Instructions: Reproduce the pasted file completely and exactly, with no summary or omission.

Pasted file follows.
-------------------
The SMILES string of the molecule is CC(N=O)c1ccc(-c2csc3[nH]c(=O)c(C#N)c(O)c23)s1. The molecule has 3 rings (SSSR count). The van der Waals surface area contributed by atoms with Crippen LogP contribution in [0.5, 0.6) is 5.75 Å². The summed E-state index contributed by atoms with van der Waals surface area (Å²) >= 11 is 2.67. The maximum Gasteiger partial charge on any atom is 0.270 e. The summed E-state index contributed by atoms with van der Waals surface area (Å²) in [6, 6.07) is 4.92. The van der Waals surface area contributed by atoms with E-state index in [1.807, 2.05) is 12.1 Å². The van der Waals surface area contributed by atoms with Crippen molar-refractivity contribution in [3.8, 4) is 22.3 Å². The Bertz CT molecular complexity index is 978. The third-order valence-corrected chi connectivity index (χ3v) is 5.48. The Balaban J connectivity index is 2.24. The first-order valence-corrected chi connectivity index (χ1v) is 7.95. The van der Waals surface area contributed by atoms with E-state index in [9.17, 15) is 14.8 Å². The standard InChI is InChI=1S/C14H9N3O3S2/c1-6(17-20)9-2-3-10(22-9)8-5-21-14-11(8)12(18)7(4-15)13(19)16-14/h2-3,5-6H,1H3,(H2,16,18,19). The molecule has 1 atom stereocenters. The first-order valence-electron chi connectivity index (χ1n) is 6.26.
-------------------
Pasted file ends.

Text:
The SMILES string of the molecule is CC(N=O)c1ccc(-c2csc3[nH]c(=O)c(C#N)c(O)c23)s1. The molecule has 3 rings (SSSR count). The van der Waals surface area contributed by atoms with Crippen LogP contribution in [0.5, 0.6) is 5.75 Å². The summed E-state index contributed by atoms with van der Waals surface area (Å²) >= 11 is 2.67. The maximum Gasteiger partial charge on any atom is 0.270 e. The summed E-state index contributed by atoms with van der Waals surface area (Å²) in [6, 6.07) is 4.92. The van der Waals surface area contributed by atoms with E-state index in [1.807, 2.05) is 12.1 Å². The van der Waals surface area contributed by atoms with Crippen molar-refractivity contribution in [3.8, 4) is 22.3 Å². The Bertz CT molecular complexity index is 978. The third-order valence-corrected chi connectivity index (χ3v) is 5.48. The Balaban J connectivity index is 2.24. The first-order valence-corrected chi connectivity index (χ1v) is 7.95. The van der Waals surface area contributed by atoms with E-state index in [9.17, 15) is 14.8 Å². The standard InChI is InChI=1S/C14H9N3O3S2/c1-6(17-20)9-2-3-10(22-9)8-5-21-14-11(8)12(18)7(4-15)13(19)16-14/h2-3,5-6H,1H3,(H2,16,18,19). The molecule has 1 atom stereocenters. The first-order valence-electron chi connectivity index (χ1n) is 6.26.